The present study demonstrates that patients with ACS and the highest risk of myocardial infarction or death within 14 days (TIMI 5-7) have significantly lower UII concentration than patients with low risk (TIMI 1-2), and is the first to prove a negative relationship between UII concentration and troponin C level and TIMI score.
The first authors investigating plasma levels of UII in patients with ACS were Joyal et al
]. They found lower plasma UII concentration in 54 patients with ACS compared with patients with stable angina and healthy controls. Moreover, patients with systolic dysfunction accompanying ACS had decreased mean plasma UII concentration in comparison to patients with preserved left ventricular function. The second study to focus on plasma UII concentration in patients with ACS was performed by Khan et al
]. Contrary to Joyal et al
. and our results, they found raised plasma UII concentration in 129 patients with acute myocardial infarction as compared to healthy controls. In addition, partially in line with our findings, the authors demonstrated that lower than median UII concentration was an independent risk factor of adverse outcomes in patients with myocardial infarction. The authors suggested that elevated plasma UII concentration after myocardial infarction has a cardioprotective effect as a peripheral vasodilator. Somewhat contrary are the results obtained by Rdzanek et al
., who did not observe any significant differences in plasma UII concentration in myocardial infarction survivors with and without hypertension [18
]. These data are inconsistent with findings of Cheung et al
. showing raised plasma UII concentration in patients with arterial hypertension [19
We have demonstrated lower plasma UII concentration in patients with myocardial infarction than in other ACS patients, and the inverse relationship between plasma concentration of troponin C and UII (R
= − 0.229; p =
0.005). Such a correlation was previously not examined either by Khan et al
. or Joyal et al
]. As the correlation is rather weak, we agree with their suggestions that plasma UII concentration is not a good marker of myocardial necrosis. On the other hand, the relationship between myocardial necrosis and plasma UII concentration may be indirect, reflecting worse hemodynamic function of the left ventricle. The rationale for such a hypothesis is the almost significant positive correlation between plasma UII and EF (R
=0.157; p =
0.063) and negative with NT-proBNP (R
= − 0.156; p =
0.058). Also Joyal et al
. observed significantly lower plasma UII concentration in patients with lower EF.
It should be stressed that patients with the highest TIMI score had higher incidence of diabetes mellitus, arterial hypertension, coronary artery disease, higher LVM and lower EF that was associated with markedly elevated NT-proBNP. All these states are associated with chronic endothelial dysfunction, and usually increased plasma UII concentration [7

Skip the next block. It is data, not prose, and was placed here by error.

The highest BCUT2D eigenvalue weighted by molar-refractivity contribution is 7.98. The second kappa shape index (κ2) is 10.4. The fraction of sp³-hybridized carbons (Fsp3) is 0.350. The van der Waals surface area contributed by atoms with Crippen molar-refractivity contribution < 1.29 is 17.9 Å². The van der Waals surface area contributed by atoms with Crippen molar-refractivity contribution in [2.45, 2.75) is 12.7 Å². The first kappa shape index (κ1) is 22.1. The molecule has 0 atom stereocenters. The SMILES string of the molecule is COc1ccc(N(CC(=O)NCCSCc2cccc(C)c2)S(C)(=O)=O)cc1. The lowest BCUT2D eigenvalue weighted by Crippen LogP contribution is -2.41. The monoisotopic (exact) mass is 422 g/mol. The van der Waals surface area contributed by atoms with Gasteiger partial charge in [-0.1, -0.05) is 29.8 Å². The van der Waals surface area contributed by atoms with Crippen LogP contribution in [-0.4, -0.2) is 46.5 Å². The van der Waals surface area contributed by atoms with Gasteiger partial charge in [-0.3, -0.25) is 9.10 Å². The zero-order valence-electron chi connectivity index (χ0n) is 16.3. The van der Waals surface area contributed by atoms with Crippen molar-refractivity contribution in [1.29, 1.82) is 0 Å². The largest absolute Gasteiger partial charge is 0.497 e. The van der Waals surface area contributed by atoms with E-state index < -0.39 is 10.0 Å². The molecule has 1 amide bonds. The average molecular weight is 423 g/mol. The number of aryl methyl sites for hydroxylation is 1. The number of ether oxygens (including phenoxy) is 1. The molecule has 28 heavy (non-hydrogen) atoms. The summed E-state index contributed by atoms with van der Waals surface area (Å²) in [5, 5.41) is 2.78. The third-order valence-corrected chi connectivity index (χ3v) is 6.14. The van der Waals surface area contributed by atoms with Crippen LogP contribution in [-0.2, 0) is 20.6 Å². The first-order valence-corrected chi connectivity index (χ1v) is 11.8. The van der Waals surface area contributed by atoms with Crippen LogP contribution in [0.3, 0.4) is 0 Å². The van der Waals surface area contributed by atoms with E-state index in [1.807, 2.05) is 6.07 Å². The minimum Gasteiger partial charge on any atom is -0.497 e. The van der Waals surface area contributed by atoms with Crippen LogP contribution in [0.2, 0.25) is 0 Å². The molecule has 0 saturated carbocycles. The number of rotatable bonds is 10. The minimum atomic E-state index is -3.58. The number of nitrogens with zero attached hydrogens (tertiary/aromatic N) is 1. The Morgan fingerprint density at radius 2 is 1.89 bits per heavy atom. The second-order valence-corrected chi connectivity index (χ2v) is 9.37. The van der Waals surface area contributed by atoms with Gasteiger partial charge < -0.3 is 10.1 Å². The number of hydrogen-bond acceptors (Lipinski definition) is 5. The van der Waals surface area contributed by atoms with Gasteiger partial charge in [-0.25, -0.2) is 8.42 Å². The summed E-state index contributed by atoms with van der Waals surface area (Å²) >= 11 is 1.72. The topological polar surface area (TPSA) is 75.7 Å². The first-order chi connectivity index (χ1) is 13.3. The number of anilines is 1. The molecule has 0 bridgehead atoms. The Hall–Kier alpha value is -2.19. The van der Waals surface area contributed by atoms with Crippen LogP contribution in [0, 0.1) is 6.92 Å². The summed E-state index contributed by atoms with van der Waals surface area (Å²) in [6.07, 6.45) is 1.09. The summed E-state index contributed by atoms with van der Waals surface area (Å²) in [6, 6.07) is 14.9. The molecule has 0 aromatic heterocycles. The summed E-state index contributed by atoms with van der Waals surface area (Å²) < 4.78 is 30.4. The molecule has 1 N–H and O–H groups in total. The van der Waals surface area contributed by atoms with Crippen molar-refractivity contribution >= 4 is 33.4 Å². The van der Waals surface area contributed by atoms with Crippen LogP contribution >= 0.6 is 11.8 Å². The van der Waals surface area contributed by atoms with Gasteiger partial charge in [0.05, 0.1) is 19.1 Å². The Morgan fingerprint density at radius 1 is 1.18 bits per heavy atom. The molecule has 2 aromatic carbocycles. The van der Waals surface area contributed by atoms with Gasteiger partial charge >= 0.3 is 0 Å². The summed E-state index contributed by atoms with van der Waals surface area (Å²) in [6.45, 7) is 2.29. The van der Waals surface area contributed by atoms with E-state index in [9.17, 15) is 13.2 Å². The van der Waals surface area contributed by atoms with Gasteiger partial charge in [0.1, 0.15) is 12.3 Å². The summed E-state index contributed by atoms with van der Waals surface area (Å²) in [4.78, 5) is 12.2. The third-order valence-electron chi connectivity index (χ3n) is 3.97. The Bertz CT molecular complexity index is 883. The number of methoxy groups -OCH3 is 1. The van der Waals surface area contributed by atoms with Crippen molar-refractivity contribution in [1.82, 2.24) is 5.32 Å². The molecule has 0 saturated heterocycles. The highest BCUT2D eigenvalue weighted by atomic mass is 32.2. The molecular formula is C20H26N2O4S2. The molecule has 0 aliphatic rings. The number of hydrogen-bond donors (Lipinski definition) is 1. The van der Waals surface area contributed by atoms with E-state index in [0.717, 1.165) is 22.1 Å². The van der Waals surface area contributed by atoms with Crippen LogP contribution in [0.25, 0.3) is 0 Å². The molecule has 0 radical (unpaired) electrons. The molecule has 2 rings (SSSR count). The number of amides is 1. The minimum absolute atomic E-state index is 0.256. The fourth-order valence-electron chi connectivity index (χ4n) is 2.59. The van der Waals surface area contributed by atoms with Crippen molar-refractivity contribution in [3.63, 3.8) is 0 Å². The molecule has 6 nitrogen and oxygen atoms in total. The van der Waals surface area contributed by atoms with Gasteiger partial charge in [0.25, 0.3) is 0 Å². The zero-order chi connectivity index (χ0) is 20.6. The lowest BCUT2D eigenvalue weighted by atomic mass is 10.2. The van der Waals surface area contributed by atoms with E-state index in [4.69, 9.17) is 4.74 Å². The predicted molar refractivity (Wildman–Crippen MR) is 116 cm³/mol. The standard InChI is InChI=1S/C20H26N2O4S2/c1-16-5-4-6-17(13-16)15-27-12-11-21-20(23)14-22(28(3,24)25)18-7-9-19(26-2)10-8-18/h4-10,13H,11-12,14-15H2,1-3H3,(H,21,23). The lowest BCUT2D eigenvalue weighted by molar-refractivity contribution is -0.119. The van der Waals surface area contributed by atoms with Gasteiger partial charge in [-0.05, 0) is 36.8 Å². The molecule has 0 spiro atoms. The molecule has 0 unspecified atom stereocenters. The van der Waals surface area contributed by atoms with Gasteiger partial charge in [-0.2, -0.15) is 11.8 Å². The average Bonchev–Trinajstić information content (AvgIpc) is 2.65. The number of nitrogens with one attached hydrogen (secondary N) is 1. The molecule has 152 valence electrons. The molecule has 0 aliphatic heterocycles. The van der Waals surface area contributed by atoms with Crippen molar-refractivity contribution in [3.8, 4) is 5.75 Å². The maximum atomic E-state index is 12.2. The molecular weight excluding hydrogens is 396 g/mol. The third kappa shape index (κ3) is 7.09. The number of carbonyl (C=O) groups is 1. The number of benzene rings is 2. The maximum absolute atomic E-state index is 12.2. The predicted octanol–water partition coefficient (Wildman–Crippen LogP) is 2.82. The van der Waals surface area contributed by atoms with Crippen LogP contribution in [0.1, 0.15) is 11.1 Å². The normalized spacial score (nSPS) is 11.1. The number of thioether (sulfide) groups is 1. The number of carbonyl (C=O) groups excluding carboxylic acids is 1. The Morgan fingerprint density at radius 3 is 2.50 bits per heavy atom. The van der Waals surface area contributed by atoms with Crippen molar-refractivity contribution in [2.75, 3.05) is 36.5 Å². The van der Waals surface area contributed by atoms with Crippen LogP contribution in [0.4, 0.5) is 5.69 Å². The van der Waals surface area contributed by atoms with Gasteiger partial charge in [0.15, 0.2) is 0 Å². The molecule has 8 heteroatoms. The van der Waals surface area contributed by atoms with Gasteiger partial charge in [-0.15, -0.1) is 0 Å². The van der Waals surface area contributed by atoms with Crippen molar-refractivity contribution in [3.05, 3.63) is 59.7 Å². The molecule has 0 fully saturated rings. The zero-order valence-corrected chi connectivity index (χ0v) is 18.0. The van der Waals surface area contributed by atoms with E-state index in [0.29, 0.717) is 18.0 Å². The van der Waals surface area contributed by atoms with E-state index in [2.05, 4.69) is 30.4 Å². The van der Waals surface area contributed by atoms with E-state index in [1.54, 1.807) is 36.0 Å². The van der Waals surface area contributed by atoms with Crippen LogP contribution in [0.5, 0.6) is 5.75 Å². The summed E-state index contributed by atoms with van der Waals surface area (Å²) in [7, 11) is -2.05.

]. However, it is not proved whether acute damage of endothelium in patients with ACS is the cause of diminished release of UII as proposed by Joyal et al
]. Plasma UII concentration has not yet been assessed in patients with cardiac shock.
Based on our findings we suggest that diminished plasma UII concentration in patients with ACS could be associated with more severe injury of cardiac muscle and perhaps greater endothelial damage. Our hypothesis is backed up by the results described by Khan et al
], who demonstrated that plasma levels of UII below the median were associated with poorer survival and increased likelihood of adverse clinical outcome. Thus elevated levels of U II may have a cardioprotective effect. There are some data supporting that hypothesis. Stimulation of UII receptors localized in endothelial cells in animal models was followed by the release of nitric oxide and prostaglandins [21
], even though the release of these potent vasodilators may be counterbalanced by the direct contractile influence of UII on smooth cells. The unanswered question is whether UII may act as a peripheral vasodilator after acute myocardial infarction unloading the injured myocardium – the more so, that it has been proven that UII has both positive inotropic and peripheral vasodilator effects [22
]. These findings suggest that in some circumstances, UII may be cardioprotective and explain the findings that patients with lower levels of UII were at highest risk (TIMI 5-7). However, further, larger studies are required to validate our hypothesis.
The limitation of our study is the lack of plasma samples extraction prior to ELISA, recommended, but not required by the kit manufacturer. This may have explained the relatively high plasma UII concentrations in our study.
In conclusion, decreased plasma UII concentration in patients with ACS could be associated with more severe injury of the myocardium.